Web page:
"In the hurry of everyday life, cooking is one thing that brings us back to today. Living is about now."--Annabel Langbein

Here's Annabel's list of the food delivery, apps and organic to pay attention to (or plant in your garden) in 2016:

Sexy Vegetables

All hail roasted steaks of cauliflower and Charles Phan's addictive combination of brussels sprouts and mushrooms. Plant-centred cooking is the new gastro boom. It's egalitarian, it's good for the planet, it tastes great and your body will love you for it.

DIY Wine Guru

Sitting in a restaurant looking at a list of wines you have never tasted and have no idea about? Fire up your free Delectable Wine app, scan the label and up comes all the info on the wine, price point (the mark-up can be an eye-opener!) and detailed tasting notes and reviews from a community of wine lovers and professionals including sommelier Raj Parr, writer Jon Bonn and winemaker Cathy Corison.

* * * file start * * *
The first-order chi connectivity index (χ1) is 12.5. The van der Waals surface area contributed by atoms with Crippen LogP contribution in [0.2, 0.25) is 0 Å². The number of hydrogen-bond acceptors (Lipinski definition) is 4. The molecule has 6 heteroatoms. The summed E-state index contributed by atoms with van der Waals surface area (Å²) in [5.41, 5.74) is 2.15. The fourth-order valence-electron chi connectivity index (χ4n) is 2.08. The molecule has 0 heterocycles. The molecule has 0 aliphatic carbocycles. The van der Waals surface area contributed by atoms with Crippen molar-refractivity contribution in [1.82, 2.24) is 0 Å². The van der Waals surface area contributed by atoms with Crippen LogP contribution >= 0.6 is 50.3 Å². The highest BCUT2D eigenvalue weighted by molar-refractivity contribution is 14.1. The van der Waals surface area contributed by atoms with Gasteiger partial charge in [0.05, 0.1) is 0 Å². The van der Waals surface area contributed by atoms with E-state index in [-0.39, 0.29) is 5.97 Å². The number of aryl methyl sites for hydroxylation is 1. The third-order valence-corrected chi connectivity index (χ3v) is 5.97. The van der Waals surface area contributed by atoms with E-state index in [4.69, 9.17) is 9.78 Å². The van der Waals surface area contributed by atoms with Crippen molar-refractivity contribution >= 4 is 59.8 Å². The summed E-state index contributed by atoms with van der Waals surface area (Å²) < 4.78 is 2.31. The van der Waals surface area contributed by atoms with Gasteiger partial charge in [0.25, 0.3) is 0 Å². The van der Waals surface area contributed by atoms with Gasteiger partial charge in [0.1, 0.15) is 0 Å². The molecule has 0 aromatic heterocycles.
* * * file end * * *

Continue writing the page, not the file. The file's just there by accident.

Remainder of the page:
New Flour Flavors

With so many people now identifying as gluten intolerant, a raft of new flours made from ancient grains and nuts bring new flavors and nutrition to the baker's kitchen. But their varying properties mean that baking without gluten can be challenging, so arm yourself with Alice Medrich's well-researched, clever book Flavor Flours.

Do Those Fries Come With Ketchup?

Whether you call it a "pota-tom" or a "tom-tato" it's a single plant that produces potatoes under the ground and tomatoes above. No GMOs here, just a conventional grafting process so you save garden space and get two-for-one harvests!

Are Fermented Foods The New Prozac?

Research increasingly suggests the bacteria in fermented foods and drinks like kimchi, sauerkraut, kombucha, kefir and yogurt change the makeup of gut microbes, leading to the production of compounds that modify brain chemistry and affect mood. How appealing to think that a bottle of active yoghurt twice a day could reduce anxiety.